Across the world airspace is structured according to internationally agreed principles.
Airspace is divided into 3-dimensional blocks which are classified from class A to class G airspace.
In the UK class G airspace is uncontrolled. This means there are no restrictions on:
In the UK all other airspace is controlled and aircraft are directed by air traffic controllers. They decide the
safest and most efficient routing for every aircraft (taking into account the surrounding conditions including the
weather and other aviation traffic).
The most efficient routing for any aircraft is one that enables it to reach its destination most directly using the
least amount of fuel. These decisions are sometime referred to as tactical vectoring of aircraft.
Controlled airspace can be split again into other blocks. For example around groups of airports there are terminal
manoeuvring areas and for individual airports radar manoeuvring areas. These are decided on and run by air traffic
control organisations through their operational procedures. Within this airspace air traffic controllers tactically
vector aircraft to get them into and out of airports in the most efficient way.
An international network of routes links these sectors of airspace. Near to airports these are called Standard
Instrument Departure Routes or SIDs and Standard Arrival Routes or STARs. Although aircraft plan to follow these routes
they are not motorways in the sky which aircraft precisely follow but a framework. Aircraft taking off from some
airports are also required to follow specific flight paths called Noise Preferential Routes (NPR) designed to avoid the
overflight of built-up areas where possible (link to page). Once an aircraft reaches the end of the NPR, normally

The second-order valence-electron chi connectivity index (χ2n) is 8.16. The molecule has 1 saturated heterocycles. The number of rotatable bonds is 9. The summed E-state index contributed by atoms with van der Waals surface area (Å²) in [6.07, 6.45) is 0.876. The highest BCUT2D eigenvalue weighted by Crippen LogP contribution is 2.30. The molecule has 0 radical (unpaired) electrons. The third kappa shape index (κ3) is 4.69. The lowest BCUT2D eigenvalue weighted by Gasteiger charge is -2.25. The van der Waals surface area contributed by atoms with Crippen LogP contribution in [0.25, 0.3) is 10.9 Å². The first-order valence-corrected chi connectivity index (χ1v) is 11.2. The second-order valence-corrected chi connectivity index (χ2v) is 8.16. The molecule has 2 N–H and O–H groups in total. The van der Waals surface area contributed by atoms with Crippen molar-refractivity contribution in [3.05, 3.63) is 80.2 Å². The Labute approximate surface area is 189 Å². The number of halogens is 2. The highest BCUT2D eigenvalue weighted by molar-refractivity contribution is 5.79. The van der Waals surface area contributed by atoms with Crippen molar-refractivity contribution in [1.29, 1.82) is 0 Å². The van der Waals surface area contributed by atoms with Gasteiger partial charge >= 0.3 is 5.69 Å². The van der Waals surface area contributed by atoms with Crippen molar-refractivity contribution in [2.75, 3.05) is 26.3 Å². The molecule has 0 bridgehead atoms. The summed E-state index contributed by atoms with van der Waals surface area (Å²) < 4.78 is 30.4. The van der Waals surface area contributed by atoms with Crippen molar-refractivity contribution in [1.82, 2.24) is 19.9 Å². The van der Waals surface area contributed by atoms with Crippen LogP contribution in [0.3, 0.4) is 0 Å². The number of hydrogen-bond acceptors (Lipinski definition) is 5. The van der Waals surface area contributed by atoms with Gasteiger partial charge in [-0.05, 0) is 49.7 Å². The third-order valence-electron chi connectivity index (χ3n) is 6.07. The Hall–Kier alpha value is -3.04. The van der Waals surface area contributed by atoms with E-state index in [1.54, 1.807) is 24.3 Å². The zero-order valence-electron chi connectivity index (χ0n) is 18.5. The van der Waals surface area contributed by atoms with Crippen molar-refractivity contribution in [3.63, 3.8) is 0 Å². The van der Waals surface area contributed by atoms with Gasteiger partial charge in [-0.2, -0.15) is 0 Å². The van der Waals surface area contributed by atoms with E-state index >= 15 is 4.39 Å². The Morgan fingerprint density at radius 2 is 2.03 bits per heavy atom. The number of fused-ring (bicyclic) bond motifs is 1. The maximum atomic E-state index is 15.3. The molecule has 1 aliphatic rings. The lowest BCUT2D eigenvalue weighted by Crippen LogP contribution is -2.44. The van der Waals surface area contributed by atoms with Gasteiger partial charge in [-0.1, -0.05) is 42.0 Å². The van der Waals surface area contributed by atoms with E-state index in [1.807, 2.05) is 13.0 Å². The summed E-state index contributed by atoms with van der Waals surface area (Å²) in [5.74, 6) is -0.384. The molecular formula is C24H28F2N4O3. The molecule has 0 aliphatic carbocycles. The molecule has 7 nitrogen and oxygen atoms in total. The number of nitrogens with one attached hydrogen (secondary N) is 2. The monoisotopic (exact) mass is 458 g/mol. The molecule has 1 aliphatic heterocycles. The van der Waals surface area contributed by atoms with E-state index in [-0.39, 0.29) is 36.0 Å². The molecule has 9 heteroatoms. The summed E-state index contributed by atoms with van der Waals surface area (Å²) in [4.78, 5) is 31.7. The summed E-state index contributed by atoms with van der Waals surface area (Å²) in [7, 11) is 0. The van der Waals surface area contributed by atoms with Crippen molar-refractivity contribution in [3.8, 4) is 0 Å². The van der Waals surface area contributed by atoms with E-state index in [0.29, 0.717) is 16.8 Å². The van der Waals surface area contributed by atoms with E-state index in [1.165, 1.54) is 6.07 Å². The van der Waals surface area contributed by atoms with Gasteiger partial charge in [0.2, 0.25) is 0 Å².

around 4,000 feet, the air traffic controller determines the path that is flown by an aircraft through the airspace
The basic structure of the UK’s airspace was developed over forty years ago and has changed relatively little since.
Since then there have been huge changes, including radical technological changes in the design of aircraft and the
navigational aids used by pilots and air traffic controllers to direct or route aircraft through the airspace together
with a hundred fold increase in demand for aviation.
Worldwide, work is underway to harmonise, and modernise the way airspace is used. One of the means by which this
will be achieved is referred to as Performance Based Navigation. This is also called area navigation or R-NAV. This
means aircraft changing from navigating by traditional ground based beacons to satellite navigation systems.
Overall this work will allow aviation to make better use of the restricted resources of airspace and runway
capacity. It will also:
To enable this work to happen changes will need to be made to the design and structure of airspace over the UK,
Europe and across the world.
You can read more details on the UK’s work on this, which is known as the Future Airspace Strategy, at www.caa.co.uk/fas. If you're interested or affected by airspace operations, CAP1378 (a civil aviation publication) describes some of the techniques used to manage air traffic in the
UK in more detail.
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